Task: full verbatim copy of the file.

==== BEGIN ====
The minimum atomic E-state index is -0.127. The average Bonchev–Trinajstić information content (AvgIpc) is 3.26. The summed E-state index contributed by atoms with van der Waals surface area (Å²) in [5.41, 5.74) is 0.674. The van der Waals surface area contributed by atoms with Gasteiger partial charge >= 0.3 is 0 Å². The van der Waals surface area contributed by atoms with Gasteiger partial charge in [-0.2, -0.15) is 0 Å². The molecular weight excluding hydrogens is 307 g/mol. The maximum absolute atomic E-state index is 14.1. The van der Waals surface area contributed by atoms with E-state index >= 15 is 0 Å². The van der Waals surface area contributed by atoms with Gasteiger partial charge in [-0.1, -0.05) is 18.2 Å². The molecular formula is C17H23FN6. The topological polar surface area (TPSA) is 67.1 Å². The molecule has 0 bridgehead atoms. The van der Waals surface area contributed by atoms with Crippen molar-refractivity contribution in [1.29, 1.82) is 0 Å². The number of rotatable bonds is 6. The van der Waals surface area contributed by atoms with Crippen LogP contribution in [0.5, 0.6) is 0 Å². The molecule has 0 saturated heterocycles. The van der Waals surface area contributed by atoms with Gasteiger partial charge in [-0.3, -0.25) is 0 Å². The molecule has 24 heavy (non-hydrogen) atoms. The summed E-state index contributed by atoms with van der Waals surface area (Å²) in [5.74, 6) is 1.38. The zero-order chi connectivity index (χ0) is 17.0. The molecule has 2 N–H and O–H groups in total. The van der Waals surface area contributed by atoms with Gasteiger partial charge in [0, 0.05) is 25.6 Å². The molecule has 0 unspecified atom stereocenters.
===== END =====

The minimum atomic E-state index is -0.127. The average Bonchev–Trinajstić information content (AvgIpc) is 3.26. The summed E-state index contributed by atoms with van der Waals surface area (Å²) in [5.41, 5.74) is 0.674. The van der Waals surface area contributed by atoms with Gasteiger partial charge >= 0.3 is 0 Å². The van der Waals surface area contributed by atoms with Gasteiger partial charge in [-0.2, -0.15) is 0 Å². The molecular weight excluding hydrogens is 307 g/mol. The maximum absolute atomic E-state index is 14.1. The van der Waals surface area contributed by atoms with E-state index >= 15 is 0 Å². The van der Waals surface area contributed by atoms with Gasteiger partial charge in [-0.1, -0.05) is 18.2 Å². The molecular formula is C17H23FN6. The topological polar surface area (TPSA) is 67.1 Å². The molecule has 0 bridgehead atoms. The van der Waals surface area contributed by atoms with Crippen molar-refractivity contribution in [1.29, 1.82) is 0 Å². The number of rotatable bonds is 6. The van der Waals surface area contributed by atoms with Crippen LogP contribution in [0.5, 0.6) is 0 Å². The molecule has 0 saturated heterocycles. The van der Waals surface area contributed by atoms with Gasteiger partial charge in [-0.3, -0.25) is 0 Å². The molecule has 24 heavy (non-hydrogen) atoms. The summed E-state index contributed by atoms with van der Waals surface area (Å²) in [5.74, 6) is 1.38. The zero-order chi connectivity index (χ0) is 17.0. The molecule has 2 N–H and O–H groups in total. The van der Waals surface area contributed by atoms with Gasteiger partial charge in [0, 0.05) is 25.6 Å². The molecule has 0 unspecified atom stereocenters.